The House of Representatives has passed a motion calling for the establishment of a royal commission into abuse and neglect in the disability services sector. Coalition MPs supported a Senate motion, introduced by Greens disability spokesperson Jordon Steele-John on Friday, laying out draft terms of reference for a commission, despite government senators voting against it on Friday. Speaking on the motion, opposition leader Bill Shorten said “we have to recognise that while we’re a nation who devalues people with disability, then we will never get to the root cause of violence and the prevention of violence, abuse and neglect”.
Federal police and national security agencies have raised concern about departmental incompetence and political interference. In Senate estimates yesterday, Australian Federal Police commissioner Andrew Colvin blamed a lack of timely communication from department of home affairs officials for the detention of refugee footballer Hakeem al-Araibi in Thailand. Australian Border Force commissioner Michael Outram admitted that “human error occurred within the ABF process”, resulting in Australia not notifying Interpol that a Bahraini red notice issued on al-Araibi should not be acted upon because of his refugee status. Meanwhile, Australian Security Intelligence Organisation director-general of security, Duncan Lewis, hit out at a front-page report in The Australian last week that claimed ASIO advised independent MP Kerryn Phelps’ medivac bill was a security risk. “When reporting wrongly attributes advice from ASIO, or where our classified advice is leaked, it undermines all that we stand for. Breakdowns in these controls are seriously damaging,” Lewis said.
More than 2000 people died after receiving an automated debt notice from Centrelink in one 27-month period, according to new figures from the department of human services. A total of 663 of those were classified as “vulnerable”, indicating complicating factors such as alcohol or drug abuse, mental health issues, or domestic violence. Greens senator Rachel Siewert said “these numbers are disturbing, and it indicates to me that the department should investigate further”. Earlier this month, Victoria Legal Aid filed a court challenge to Centrelink’s “robodebt” system, which issued more than 70,000 notices for inaccurate or non-existent debts from July 2016 to October 2018. A department of human services spokesperson told triple j’s Hack that “any suggestion that the department of human services' debt recovery efforts have contributed to customer deaths is simply not supported by the facts or statistics”.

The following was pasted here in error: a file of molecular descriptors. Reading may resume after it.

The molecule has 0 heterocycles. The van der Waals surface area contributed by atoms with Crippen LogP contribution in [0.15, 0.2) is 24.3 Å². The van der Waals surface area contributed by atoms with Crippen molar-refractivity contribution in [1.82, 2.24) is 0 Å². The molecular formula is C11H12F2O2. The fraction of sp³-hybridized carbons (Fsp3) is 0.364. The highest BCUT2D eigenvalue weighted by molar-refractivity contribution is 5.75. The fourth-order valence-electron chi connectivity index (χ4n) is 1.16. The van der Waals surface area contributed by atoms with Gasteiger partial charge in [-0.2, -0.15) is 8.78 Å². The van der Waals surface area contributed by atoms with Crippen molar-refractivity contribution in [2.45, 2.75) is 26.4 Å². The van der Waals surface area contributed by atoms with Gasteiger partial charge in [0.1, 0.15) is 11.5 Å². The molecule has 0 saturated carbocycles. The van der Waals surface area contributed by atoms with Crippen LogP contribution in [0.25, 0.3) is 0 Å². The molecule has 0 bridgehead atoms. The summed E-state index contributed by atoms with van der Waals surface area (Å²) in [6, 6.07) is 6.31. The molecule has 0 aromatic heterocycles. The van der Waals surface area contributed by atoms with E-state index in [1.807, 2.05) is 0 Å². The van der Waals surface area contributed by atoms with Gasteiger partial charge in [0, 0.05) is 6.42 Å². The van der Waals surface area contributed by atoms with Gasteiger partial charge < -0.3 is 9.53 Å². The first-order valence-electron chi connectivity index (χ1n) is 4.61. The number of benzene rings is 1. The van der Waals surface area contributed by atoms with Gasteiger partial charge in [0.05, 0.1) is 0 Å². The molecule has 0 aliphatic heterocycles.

And New South Wales opposition leader Michael Daley has announced state Labor would establish a publicly owned renewable energy company if it wins the state election next month. Speaking on Monday, Daley said the state must “produce our own energy, create our own jobs and give energy security to our own people”. Environmental groups welcomed Labor’s accompanying pledge to build seven gigawatts of renewable energy capacity by 2030, with Nature Conservation Council chief executive Kate Smolski calling the policy “a game-changer that would make NSW a leader in clean energy in Australia, slash the state’s carbon emissions by 12 per cent and power about three million households”. The announcement comes a week after NSW premier Gladys Berejiklian announced a scheme offering no-interest loans for solar energy and home storage systems.